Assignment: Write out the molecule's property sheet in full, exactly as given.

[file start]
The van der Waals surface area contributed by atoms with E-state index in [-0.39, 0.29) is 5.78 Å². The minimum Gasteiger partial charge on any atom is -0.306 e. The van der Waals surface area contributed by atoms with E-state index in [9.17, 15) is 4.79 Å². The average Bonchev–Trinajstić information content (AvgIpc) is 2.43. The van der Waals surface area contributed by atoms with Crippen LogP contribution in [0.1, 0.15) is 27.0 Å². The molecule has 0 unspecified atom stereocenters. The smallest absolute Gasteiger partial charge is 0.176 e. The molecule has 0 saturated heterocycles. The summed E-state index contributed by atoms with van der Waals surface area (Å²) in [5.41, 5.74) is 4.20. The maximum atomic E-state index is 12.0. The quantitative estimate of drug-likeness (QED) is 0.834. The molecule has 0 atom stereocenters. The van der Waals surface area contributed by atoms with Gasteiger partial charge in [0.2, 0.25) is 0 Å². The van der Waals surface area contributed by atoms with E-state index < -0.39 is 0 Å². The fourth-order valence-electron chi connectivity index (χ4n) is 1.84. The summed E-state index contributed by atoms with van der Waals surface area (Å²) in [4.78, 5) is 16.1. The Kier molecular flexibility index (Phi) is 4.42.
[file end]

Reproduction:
The van der Waals surface area contributed by atoms with E-state index in [-0.39, 0.29) is 5.78 Å². The minimum Gasteiger partial charge on any atom is -0.306 e. The van der Waals surface area contributed by atoms with E-state index in [9.17, 15) is 4.79 Å². The average Bonchev–Trinajstić information content (AvgIpc) is 2.43. The van der Waals surface area contributed by atoms with Crippen LogP contribution in [0.1, 0.15) is 27.0 Å². The molecule has 0 unspecified atom stereocenters. The smallest absolute Gasteiger partial charge is 0.176 e. The molecule has 0 saturated heterocycles. The summed E-state index contributed by atoms with van der Waals surface area (Å²) in [5.41, 5.74) is 4.20. The maximum atomic E-state index is 12.0. The quantitative estimate of drug-likeness (QED) is 0.834. The molecule has 0 atom stereocenters. The van der Waals surface area contributed by atoms with Gasteiger partial charge in [0.2, 0.25) is 0 Å². The van der Waals surface area contributed by atoms with E-state index < -0.39 is 0 Å². The fourth-order valence-electron chi connectivity index (χ4n) is 1.84. The summed E-state index contributed by atoms with van der Waals surface area (Å²) in [4.78, 5) is 16.1. The Kier molecular flexibility index (Phi) is 4.42.